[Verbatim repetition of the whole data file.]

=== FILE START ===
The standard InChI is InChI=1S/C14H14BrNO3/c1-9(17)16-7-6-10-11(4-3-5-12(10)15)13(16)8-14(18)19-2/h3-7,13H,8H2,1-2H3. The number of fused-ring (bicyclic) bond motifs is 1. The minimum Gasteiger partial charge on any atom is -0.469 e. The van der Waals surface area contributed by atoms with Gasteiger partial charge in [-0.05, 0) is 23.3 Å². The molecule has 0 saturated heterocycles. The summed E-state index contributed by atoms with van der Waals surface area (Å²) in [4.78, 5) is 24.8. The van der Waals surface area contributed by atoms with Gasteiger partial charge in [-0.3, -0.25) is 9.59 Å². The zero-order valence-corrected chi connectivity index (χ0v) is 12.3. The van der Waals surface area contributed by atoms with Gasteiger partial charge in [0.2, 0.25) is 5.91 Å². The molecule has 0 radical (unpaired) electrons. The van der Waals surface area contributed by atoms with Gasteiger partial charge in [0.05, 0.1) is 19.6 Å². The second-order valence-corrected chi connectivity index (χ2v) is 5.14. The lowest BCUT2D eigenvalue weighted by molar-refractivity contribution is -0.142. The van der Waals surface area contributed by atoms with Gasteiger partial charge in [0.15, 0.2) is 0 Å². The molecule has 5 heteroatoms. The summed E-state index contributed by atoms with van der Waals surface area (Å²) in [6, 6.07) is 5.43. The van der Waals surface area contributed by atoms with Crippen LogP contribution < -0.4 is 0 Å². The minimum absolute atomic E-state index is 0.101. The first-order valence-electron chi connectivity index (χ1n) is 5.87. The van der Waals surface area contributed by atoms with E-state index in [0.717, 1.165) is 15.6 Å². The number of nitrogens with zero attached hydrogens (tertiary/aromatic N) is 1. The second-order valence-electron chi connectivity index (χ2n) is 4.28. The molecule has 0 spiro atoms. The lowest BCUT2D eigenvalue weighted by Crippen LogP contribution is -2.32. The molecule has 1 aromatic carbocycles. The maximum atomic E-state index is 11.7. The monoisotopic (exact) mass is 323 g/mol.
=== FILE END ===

The standard InChI is InChI=1S/C14H14BrNO3/c1-9(17)16-7-6-10-11(4-3-5-12(10)15)13(16)8-14(18)19-2/h3-7,13H,8H2,1-2H3. The number of fused-ring (bicyclic) bond motifs is 1. The minimum Gasteiger partial charge on any atom is -0.469 e. The van der Waals surface area contributed by atoms with Gasteiger partial charge in [-0.05, 0) is 23.3 Å². The molecule has 0 saturated heterocycles. The summed E-state index contributed by atoms with van der Waals surface area (Å²) in [4.78, 5) is 24.8. The van der Waals surface area contributed by atoms with Gasteiger partial charge in [-0.3, -0.25) is 9.59 Å². The zero-order valence-corrected chi connectivity index (χ0v) is 12.3. The van der Waals surface area contributed by atoms with Gasteiger partial charge in [0.2, 0.25) is 5.91 Å². The molecule has 0 radical (unpaired) electrons. The van der Waals surface area contributed by atoms with Gasteiger partial charge in [0.05, 0.1) is 19.6 Å². The second-order valence-corrected chi connectivity index (χ2v) is 5.14. The lowest BCUT2D eigenvalue weighted by molar-refractivity contribution is -0.142. The van der Waals surface area contributed by atoms with Gasteiger partial charge in [0.15, 0.2) is 0 Å². The molecule has 5 heteroatoms. The summed E-state index contributed by atoms with van der Waals surface area (Å²) in [6, 6.07) is 5.43. The van der Waals surface area contributed by atoms with Crippen LogP contribution < -0.4 is 0 Å². The minimum absolute atomic E-state index is 0.101. The first-order valence-electron chi connectivity index (χ1n) is 5.87. The van der Waals surface area contributed by atoms with E-state index in [0.717, 1.165) is 15.6 Å². The number of nitrogens with zero attached hydrogens (tertiary/aromatic N) is 1. The second-order valence-electron chi connectivity index (χ2n) is 4.28. The molecule has 0 spiro atoms. The lowest BCUT2D eigenvalue weighted by Crippen LogP contribution is -2.32. The molecule has 1 aromatic carbocycles. The maximum atomic E-state index is 11.7. The monoisotopic (exact) mass is 323 g/mol.